Various thoughts on current events with an emphasis on politics, legal issues, books, movies and whatever is on my mind. Emails can be sent to firstname.lastname@example.org; please put "blog comments" in the subject line.
With but D.C. (D) left, we can summarize. There is about a 55/45 split among pledged delegates with Sanders in the end having a respectable finish, especially with starting expectations and doing so bad in Southern states. His combative approach got him far, but ultimately, Sanders supporters have a reasonable grounds to feel proud and think they helped in the long run. Bitter enders will exist but should be a statistical nonentity by November. After Wisconsin, Kasich received a few more stray delegates than Cruz (NY helped), but never did quite past Rubio's totals. Meanwhile, unless there is some write-in upset or something, the Democrats are assured at least one win in the Senate races since the new California rules means two Democrats will be on the ballot in November. One estimate suggests a 3-2 split in toss-ups will result in a 50-50 Senate, underlining removing a senator to run as Clinton's veep is a really dubious move (choices seem to all be from states with Republican governors).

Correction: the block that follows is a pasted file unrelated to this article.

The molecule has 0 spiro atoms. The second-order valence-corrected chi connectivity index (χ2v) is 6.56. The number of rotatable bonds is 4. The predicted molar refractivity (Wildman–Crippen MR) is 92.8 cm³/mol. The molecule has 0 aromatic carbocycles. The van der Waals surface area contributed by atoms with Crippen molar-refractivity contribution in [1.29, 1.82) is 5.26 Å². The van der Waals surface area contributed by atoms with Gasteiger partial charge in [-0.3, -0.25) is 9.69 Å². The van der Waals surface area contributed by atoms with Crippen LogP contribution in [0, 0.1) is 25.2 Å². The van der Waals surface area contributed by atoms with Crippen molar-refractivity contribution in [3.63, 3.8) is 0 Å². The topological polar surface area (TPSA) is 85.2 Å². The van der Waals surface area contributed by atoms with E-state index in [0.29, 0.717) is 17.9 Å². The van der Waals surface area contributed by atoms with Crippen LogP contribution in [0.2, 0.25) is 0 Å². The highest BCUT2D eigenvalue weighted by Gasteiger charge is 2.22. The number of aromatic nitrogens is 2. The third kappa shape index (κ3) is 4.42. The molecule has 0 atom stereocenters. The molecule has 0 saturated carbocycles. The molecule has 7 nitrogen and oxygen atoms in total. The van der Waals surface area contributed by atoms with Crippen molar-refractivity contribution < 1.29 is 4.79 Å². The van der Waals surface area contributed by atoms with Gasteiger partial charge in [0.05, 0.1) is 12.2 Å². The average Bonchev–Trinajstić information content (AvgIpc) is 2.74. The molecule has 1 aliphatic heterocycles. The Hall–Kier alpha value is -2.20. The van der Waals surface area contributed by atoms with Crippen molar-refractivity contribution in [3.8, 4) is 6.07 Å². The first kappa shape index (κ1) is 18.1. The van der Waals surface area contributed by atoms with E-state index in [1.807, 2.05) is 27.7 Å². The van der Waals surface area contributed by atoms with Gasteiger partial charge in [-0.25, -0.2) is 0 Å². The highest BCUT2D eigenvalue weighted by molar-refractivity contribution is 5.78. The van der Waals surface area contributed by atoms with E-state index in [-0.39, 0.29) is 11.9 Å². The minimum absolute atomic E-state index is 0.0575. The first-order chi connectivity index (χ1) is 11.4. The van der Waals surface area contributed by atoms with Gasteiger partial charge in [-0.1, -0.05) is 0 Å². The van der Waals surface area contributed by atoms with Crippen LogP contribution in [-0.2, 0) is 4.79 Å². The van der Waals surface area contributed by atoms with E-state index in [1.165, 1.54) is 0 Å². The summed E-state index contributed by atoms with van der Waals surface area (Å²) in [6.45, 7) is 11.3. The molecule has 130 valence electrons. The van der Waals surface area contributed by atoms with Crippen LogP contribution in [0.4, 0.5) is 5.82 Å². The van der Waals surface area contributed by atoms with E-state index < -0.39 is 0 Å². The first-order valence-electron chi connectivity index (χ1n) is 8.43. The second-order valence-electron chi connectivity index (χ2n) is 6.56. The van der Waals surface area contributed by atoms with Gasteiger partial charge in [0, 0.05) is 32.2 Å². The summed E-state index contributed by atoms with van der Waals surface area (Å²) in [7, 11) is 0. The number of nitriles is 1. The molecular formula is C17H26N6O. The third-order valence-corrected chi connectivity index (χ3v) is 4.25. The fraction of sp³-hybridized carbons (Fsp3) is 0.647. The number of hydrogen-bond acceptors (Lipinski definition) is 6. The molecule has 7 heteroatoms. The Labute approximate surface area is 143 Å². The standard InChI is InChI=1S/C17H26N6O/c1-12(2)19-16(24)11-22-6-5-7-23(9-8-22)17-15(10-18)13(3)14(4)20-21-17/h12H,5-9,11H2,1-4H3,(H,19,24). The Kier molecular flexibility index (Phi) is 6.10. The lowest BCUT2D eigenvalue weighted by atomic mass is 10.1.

Anyway, it is also useful to note that of the minority that is the Republican voting block that took part in primaries/caucuses, only a plurality voted for Trump, helped by post-Wisconsin belief he was a lock anyhow and everyone else eventually leaving the race. In delegates, he received a clear majority, but winner-take-all rules and that late "it's done" surge helped too. Ultimately, Trump probably would have been the candidate anyhow, but current rules somewhat exaggerate his support. This plus the usual lag time for things to settle (e.g., Sanders votes to shift to Clinton) make current poll data misleading.